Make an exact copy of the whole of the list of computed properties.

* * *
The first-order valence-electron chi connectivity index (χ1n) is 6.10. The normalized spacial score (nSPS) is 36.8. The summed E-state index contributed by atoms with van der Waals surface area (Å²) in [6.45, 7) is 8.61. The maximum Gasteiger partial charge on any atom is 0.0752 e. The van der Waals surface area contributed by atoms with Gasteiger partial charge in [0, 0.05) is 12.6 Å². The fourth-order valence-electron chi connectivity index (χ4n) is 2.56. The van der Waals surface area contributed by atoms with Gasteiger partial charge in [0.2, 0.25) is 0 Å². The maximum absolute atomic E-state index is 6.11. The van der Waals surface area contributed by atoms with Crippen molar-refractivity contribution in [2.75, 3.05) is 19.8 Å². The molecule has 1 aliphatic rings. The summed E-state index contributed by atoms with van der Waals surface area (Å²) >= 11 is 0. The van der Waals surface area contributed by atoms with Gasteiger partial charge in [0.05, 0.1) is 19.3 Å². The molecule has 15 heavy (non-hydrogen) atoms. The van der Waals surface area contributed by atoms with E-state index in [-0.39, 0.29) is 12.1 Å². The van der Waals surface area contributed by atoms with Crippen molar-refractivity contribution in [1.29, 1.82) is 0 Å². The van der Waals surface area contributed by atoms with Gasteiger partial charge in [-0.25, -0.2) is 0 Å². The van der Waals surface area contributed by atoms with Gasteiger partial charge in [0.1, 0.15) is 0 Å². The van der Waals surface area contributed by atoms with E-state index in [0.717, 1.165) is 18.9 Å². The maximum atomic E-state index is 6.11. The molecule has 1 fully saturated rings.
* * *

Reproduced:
The first-order valence-electron chi connectivity index (χ1n) is 6.10. The normalized spacial score (nSPS) is 36.8. The summed E-state index contributed by atoms with van der Waals surface area (Å²) in [6.45, 7) is 8.61. The maximum Gasteiger partial charge on any atom is 0.0752 e. The van der Waals surface area contributed by atoms with Gasteiger partial charge in [0, 0.05) is 12.6 Å². The fourth-order valence-electron chi connectivity index (χ4n) is 2.56. The van der Waals surface area contributed by atoms with Gasteiger partial charge in [0.2, 0.25) is 0 Å². The maximum absolute atomic E-state index is 6.11. The van der Waals surface area contributed by atoms with Crippen molar-refractivity contribution in [2.75, 3.05) is 19.8 Å². The molecule has 1 aliphatic rings. The summed E-state index contributed by atoms with van der Waals surface area (Å²) >= 11 is 0. The van der Waals surface area contributed by atoms with Gasteiger partial charge in [0.05, 0.1) is 19.3 Å². The molecule has 15 heavy (non-hydrogen) atoms. The van der Waals surface area contributed by atoms with E-state index in [-0.39, 0.29) is 12.1 Å². The van der Waals surface area contributed by atoms with Crippen molar-refractivity contribution in [1.29, 1.82) is 0 Å². The van der Waals surface area contributed by atoms with Gasteiger partial charge in [-0.25, -0.2) is 0 Å². The van der Waals surface area contributed by atoms with Gasteiger partial charge in [0.1, 0.15) is 0 Å². The van der Waals surface area contributed by atoms with E-state index in [0.717, 1.165) is 18.9 Å². The maximum atomic E-state index is 6.11. The molecule has 1 fully saturated rings.